Date of Award

Summer 8-17-2015

Degree Type

Dissertation

Degree Name

PhD Counseling Psychology

Department

Professional Psychology and Family Therapy

Advisor

Bruce Hartman, Ph.D.

Committee Member

Ben Beitin, Ph.D.

Committee Member

Laura Palmer, Ph.D.

Committee Member

Rabbi Jonathan Schwartz, Psy.D.

Keywords

Ashkenazi, White Privilege, Orthodox Jews, Jewish, Psychosocial Costs of Racism to Whites, racial identity

Abstract

This study is a construct validation of the Psychosocial Costs of Racism to Whites Scale (Spanierman & Heppner, 2004) with Orthodox and non-Orthodox Ashkenazic (of European descent) American Jews. While Jewish-American biculturalism has been explored at length, there is a dearth of psychological research on Jewish-White biculturalism (Langman, 1999). Furthermore, the literature has yet to explore the impact of Jewish religious diversity on Ashkenazic-American self-perception as racially White beneficiaries of unearned privilege.

The Psychosocial Costs of Racism to Whites Scale (PCRW) measures three dimensions of White racial attitudes: White Empathic Reactions Towards Racism, White Guilt, and White Fear of Others. The PCRW has been validated on multiple university samples (Sifford, Ng & Wang, 2009; Spanierman & Heppner, 2004) as well as with an employed post-university sample (Poteat & Spanierman, 2008). This study tests the psychometric validity of the PCRW factor structure with racially White Jews (Research Question 1) and examines differences in the factor structures of Orthodox and non-Orthodox samples (Research Question 1).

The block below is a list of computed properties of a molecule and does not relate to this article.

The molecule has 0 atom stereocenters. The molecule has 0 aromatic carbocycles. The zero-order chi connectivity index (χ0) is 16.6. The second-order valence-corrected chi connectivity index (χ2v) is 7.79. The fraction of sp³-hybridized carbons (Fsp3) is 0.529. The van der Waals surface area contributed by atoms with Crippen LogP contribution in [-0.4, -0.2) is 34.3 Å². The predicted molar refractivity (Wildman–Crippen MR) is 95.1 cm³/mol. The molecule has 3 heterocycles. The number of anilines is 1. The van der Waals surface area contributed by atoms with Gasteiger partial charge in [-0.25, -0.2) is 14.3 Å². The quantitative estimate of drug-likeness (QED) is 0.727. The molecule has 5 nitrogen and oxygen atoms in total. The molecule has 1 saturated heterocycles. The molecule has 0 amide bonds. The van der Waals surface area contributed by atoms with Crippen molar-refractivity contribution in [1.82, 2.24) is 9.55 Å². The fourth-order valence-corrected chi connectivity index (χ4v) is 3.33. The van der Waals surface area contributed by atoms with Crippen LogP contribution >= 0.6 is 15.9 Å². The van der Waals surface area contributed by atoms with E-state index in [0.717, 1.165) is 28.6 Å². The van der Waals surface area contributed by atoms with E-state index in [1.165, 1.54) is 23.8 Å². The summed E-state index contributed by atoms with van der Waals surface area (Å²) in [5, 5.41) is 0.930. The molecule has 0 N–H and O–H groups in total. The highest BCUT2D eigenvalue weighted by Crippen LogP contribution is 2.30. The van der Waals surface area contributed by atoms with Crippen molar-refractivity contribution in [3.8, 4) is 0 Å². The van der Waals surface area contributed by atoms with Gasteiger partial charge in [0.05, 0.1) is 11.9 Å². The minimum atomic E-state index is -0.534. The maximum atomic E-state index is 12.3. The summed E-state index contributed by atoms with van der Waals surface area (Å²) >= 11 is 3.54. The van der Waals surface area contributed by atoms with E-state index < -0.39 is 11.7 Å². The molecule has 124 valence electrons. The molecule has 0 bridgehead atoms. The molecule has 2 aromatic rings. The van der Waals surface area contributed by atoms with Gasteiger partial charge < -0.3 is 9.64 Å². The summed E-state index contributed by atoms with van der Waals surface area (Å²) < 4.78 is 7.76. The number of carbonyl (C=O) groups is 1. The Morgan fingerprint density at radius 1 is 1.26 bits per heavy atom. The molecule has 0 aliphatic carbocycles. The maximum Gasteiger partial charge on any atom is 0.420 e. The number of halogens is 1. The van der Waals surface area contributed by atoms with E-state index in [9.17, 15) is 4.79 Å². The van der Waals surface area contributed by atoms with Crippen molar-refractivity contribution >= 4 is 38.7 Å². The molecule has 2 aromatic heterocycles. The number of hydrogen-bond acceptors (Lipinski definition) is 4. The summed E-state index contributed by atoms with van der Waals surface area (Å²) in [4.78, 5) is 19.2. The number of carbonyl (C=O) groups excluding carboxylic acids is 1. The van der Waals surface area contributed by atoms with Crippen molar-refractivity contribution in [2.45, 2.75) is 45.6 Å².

Using confirmatory factor analyses, the results indicated that the original PCRW factor structure is statistically valid for non-Orthodox Ashkenazic American Jews (i.e., those who identify as Conservative or Reform) but not with their Orthodox counterparts. Subsequent exploratory factor analyses revealed that item loadings for the non-Orthodox sample were nearly identical to the original PCRW model, while fewer items loaded on smaller factors for the Orthodox sample. The factor orders of the two samples also varied. While a factor identical to the White Guilt subscale accounted for the most variance explained in the non-Orthodox group, a factor composed of similar items accounted for the least variance explained in the Orthodox sample. The study discusses limitations, implications, and directions for future research.

 
 

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